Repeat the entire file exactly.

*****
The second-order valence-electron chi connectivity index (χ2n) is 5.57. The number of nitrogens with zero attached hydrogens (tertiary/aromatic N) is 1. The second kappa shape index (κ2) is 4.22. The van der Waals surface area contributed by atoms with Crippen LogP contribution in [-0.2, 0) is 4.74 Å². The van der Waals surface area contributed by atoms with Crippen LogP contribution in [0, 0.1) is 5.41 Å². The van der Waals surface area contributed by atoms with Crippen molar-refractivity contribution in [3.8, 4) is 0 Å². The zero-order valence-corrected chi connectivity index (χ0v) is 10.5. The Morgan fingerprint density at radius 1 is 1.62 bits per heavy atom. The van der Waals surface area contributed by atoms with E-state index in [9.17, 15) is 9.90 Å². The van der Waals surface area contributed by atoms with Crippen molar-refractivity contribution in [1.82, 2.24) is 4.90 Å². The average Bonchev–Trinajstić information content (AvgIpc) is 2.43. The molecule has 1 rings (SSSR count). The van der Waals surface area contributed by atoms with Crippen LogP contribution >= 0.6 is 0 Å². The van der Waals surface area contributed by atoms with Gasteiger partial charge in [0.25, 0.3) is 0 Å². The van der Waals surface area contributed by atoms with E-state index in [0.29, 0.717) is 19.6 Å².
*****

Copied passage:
The second-order valence-electron chi connectivity index (χ2n) is 5.57. The number of nitrogens with zero attached hydrogens (tertiary/aromatic N) is 1. The second kappa shape index (κ2) is 4.22. The van der Waals surface area contributed by atoms with Crippen LogP contribution in [-0.2, 0) is 4.74 Å². The van der Waals surface area contributed by atoms with Crippen LogP contribution in [0, 0.1) is 5.41 Å². The van der Waals surface area contributed by atoms with Crippen molar-refractivity contribution in [3.8, 4) is 0 Å². The zero-order valence-corrected chi connectivity index (χ0v) is 10.5. The Morgan fingerprint density at radius 1 is 1.62 bits per heavy atom. The van der Waals surface area contributed by atoms with E-state index in [9.17, 15) is 9.90 Å². The van der Waals surface area contributed by atoms with Crippen molar-refractivity contribution in [1.82, 2.24) is 4.90 Å². The average Bonchev–Trinajstić information content (AvgIpc) is 2.43. The molecule has 1 rings (SSSR count). The van der Waals surface area contributed by atoms with Crippen LogP contribution >= 0.6 is 0 Å². The van der Waals surface area contributed by atoms with Gasteiger partial charge in [0.25, 0.3) is 0 Å². The van der Waals surface area contributed by atoms with E-state index in [0.29, 0.717) is 19.6 Å².